New K-9 officer joins Fayette County Drug Task Force
Fulfilling a dream to become a canine handler, Jason Hayes of Dawson has a new partner, as the Perryopolis corporal with the Police Officer and Fayette Drug Task Force detective now rides with Mako, his 18-month-old Belgium Malinois.
“Ever since I was in the police academy I wanted to be a K-9 handler, but there is so much work involved and there aren't a lot of positions open,” Hayes said.
Hayes has been with the Fayette Drug Task Force for many years, and last year the department thought that the addition of a K-9 dog would be a great asset to the streets of the county, but the question was how could they raise the needed funding.
“We were looking to get donations and see how we could do it,” Hayes said.
But a generous donation from Dr. Charles and Alison Tucker of Rostraver Township made the reality of the K-9 occur much quicker, as the pair decided to donate the needed funding to acquire the dog for the task force and for Hayes to partner with.
“We trained our dog with Mike Garrow,” said Alison Tucker of the trainer who owns and operates Garrow Canine training in Charleroi and who has trained numerous canines for police departments and organizations over the years. “He had spoke of his other jobs and the dog was mentioned. My husband and I believe that you should not take from the community without giving back, and this was a way we could give back. It was something that we could do that we were honored to do.”
“The timing was perfect,” Hayes said of the acquisition of the funds from the Tuckers in the spring. “The funding became available, and Mako was available. It worked out perfect.”
The pair began training at the Garrow facility in March, and Hayes needed to do some juggling with his busy schedule to make the training work.
“I went part time because of my schedule, so it took longer,” Hayes said, explaining that Mako had only basic training when they were paired so a lot of work was involved to get him up and ready. “He has been fantastic so far.”
Mako was recently certified in narcotics and will now be put to work when and where he is needed, working with Hayes on his shift in Perryopolis and also all throughout the county.
“He will go to whoever requests him,” Hayes said. “We've already been out.”
Hayes said that the pair now also will be starting patrol classes at Garrow's, which will add even more training.
Hayes said that Mako is now a part of his family, sharing the home with wife Amber and their chocolate Lab Coco.
“He is such a good dog, and he has become part of my family,” Hayes said. “He knows when he has his vest on that its time to work but when his vest comes off, he's just like any other dog.”
Tucker said that she and her husband couldn't be more pleased that they were able to bring Mako to the county and to the area to help with narcotics searches and raids.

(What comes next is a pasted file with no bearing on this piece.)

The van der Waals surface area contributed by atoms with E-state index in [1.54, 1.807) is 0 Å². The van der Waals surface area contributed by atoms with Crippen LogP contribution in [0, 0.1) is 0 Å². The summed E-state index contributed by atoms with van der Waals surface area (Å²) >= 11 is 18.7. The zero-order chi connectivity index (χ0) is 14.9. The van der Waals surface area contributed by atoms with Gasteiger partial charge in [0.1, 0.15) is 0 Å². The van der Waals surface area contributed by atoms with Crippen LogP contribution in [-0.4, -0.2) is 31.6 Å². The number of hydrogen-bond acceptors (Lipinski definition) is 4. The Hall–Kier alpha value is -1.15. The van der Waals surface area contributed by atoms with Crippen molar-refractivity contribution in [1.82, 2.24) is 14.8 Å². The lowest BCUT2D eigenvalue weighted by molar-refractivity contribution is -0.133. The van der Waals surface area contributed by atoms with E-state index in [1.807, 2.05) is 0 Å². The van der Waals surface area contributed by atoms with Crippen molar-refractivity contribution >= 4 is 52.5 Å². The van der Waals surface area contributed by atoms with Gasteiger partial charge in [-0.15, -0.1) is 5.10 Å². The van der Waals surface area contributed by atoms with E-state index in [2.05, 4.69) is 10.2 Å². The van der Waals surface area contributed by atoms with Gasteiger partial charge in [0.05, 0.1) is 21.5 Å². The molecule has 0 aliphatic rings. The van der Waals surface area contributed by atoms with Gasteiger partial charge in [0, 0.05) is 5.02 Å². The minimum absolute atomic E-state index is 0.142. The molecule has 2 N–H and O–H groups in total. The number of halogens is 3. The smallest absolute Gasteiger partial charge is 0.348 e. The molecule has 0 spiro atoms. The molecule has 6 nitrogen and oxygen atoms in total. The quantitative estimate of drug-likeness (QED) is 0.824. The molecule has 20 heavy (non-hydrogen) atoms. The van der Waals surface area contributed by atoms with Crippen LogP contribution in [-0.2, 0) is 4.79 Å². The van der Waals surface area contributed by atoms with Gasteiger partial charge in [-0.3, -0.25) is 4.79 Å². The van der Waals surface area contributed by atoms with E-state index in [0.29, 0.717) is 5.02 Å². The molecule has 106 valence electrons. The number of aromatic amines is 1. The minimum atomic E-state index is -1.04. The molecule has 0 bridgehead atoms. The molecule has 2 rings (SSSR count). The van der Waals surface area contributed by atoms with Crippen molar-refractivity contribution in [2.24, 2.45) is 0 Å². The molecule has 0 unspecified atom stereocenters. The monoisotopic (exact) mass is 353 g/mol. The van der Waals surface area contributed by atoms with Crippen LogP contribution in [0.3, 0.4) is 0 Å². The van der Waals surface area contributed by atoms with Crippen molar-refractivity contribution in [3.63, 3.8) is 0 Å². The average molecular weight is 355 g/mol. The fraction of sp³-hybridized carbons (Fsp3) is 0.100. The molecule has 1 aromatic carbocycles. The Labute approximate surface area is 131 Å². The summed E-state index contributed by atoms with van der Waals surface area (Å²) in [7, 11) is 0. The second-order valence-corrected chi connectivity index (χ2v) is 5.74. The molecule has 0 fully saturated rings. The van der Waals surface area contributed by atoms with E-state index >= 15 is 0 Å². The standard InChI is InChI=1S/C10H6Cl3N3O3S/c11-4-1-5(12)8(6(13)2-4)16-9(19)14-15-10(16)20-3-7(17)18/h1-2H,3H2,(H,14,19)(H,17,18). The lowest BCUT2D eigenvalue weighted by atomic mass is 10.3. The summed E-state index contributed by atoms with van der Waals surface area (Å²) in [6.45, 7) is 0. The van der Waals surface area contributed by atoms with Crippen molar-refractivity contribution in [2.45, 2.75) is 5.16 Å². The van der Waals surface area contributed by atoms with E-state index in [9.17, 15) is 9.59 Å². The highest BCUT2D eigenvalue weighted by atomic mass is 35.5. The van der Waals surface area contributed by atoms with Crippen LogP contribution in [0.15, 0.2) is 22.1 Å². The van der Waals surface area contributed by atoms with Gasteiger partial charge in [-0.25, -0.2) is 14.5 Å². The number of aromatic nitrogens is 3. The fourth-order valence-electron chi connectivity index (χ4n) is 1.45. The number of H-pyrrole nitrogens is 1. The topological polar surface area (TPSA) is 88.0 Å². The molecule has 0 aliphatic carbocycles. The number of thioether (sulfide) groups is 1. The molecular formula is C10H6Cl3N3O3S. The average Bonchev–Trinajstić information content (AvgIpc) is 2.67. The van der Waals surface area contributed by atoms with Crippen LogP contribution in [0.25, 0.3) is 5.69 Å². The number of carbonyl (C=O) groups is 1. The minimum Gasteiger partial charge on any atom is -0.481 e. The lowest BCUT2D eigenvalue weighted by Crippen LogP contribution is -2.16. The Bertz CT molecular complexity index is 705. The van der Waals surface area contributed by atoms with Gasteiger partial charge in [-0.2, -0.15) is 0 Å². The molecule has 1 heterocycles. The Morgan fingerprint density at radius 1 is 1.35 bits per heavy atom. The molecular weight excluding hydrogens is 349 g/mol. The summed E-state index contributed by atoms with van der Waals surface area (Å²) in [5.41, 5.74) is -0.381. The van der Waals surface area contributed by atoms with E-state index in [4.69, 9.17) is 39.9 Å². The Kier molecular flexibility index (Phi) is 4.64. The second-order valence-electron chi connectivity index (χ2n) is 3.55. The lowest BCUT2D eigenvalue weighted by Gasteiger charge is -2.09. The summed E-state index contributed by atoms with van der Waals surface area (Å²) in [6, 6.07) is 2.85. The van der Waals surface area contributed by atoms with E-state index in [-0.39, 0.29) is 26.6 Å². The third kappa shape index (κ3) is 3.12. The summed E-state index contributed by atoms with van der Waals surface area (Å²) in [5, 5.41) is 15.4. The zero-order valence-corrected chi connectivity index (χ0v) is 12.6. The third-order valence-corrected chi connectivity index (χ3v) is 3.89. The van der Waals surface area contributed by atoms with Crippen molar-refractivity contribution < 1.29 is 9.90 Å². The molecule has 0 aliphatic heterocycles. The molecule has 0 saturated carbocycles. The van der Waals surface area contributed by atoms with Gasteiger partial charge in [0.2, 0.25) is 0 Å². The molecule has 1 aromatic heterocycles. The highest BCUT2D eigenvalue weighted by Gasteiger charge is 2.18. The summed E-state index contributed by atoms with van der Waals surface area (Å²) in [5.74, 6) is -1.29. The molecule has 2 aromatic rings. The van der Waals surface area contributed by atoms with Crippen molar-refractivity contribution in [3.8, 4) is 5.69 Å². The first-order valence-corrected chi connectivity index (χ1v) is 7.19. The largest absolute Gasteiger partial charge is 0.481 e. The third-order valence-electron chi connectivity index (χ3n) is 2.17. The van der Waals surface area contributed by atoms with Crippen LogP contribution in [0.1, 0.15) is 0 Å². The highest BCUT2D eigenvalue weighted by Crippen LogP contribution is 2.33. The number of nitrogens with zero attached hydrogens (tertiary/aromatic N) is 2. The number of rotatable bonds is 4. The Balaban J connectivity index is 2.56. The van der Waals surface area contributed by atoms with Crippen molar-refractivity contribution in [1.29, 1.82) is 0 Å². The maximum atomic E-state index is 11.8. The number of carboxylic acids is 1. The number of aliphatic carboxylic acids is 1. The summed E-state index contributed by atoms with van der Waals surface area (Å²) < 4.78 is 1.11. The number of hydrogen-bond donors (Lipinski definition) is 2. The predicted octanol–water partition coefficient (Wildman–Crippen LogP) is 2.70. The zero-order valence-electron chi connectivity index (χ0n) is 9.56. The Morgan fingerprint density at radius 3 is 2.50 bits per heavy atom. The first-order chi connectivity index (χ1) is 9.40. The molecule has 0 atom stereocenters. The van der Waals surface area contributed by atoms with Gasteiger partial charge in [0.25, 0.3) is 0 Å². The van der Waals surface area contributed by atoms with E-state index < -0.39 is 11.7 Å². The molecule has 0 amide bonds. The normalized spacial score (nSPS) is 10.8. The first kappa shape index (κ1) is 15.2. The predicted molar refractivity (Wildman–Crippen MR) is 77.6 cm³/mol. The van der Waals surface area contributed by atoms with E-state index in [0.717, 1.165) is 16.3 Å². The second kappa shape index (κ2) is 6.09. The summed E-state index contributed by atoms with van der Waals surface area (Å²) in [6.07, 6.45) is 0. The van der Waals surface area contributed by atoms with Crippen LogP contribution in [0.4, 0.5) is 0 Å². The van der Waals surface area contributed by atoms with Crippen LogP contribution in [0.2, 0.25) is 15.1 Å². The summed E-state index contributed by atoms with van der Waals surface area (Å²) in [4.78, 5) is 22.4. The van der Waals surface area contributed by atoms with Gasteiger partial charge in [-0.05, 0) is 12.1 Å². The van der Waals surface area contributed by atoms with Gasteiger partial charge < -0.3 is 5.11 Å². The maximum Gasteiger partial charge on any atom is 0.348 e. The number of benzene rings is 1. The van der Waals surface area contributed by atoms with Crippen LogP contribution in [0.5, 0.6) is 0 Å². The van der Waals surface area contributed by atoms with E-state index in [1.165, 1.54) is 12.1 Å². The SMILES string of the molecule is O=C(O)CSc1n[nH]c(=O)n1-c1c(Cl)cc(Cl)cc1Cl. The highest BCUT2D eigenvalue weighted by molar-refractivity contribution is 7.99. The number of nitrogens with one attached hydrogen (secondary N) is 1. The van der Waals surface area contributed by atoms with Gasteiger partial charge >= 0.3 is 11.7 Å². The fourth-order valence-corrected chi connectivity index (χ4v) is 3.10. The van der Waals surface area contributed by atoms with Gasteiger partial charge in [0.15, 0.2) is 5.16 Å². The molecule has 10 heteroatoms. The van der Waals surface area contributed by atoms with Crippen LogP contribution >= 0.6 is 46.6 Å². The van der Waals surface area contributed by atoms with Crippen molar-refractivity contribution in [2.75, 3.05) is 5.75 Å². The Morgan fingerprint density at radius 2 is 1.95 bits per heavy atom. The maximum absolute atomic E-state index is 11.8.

“With Mako out there, it will a little safer out there,” Tucker said. “He will help to make the kids safer, make the community safer, and keep Jason safe. Our police officers are out there every day, putting their lives on the line and they need all the help that they can get. This was just something that we could do and we were glad to do it.”
Mako also soon will receive his official badge and start his extended training in a few weeks.
Marilyn Forbes is a contributing writer for Trib Total Media.
Show commenting policy
TribLive commenting policy
You are solely responsible for your comments and by using TribLive.com you agree to our Terms of Service.
We moderate comments. Our goal is to provide substantive commentary for a general readership. By screening submissions, we provide a space where readers can share intelligent and informed commentary that enhances the quality of our news and information.
While most comments will be posted if they are on-topic and not abusive, moderating decisions are subjective. We will make them as carefully and consistently as we can. Because of the volume of reader comments, we cannot review individual moderation decisions with readers.
We value thoughtful comments representing a range of views that make their point quickly and politely. We make an effort to protect discussions from repeated comments either by the same reader or different readers.
We follow the same standards for taste as the daily newspaper. A few things we won't tolerate: personal attacks, obscenity, vulgarity, profanity (including expletives and letters followed by dashes), commercial promotion, impersonations, incoherence, proselytizing and SHOUTING. Don't include URLs to Web sites.
We do not edit comments. They are either approved or deleted. We reserve the right to edit a comment that is quoted or excerpted in an article. In this case, we may fix spelling and punctuation.
We welcome strong opinions and criticism of our work, but we don't want comments to become bogged down with discussions of our policies and we will moderate accordingly.
We appreciate it when readers and people quoted in articles or blog posts point out errors of fact or emphasis and will investigate all assertions. But these suggestions should be sent via e-mail. To avoid distracting other readers, we won't publish comments that suggest a correction. Instead, corrections will be made in a blog post or in an article.
- Cal U students aid Fayette survey
- Man’s holiday spirit lights up Belle Vernon
- 2 charged in Charleroi drug, gun find case
- Convocation center booze battle rages on for California and Cal U
- West Newton foster father faces child sex charges
- Keystone’s expansion to Greensburg going well
- Craft brewery opens in West Newton fire hall
- Mon Valley World War II veteran saw action with bomb squad
- News was plentiful in pre-holiday rush of December 1957
- S&H bar meeting draws crowd
- Salvation Army gets ‘miracle’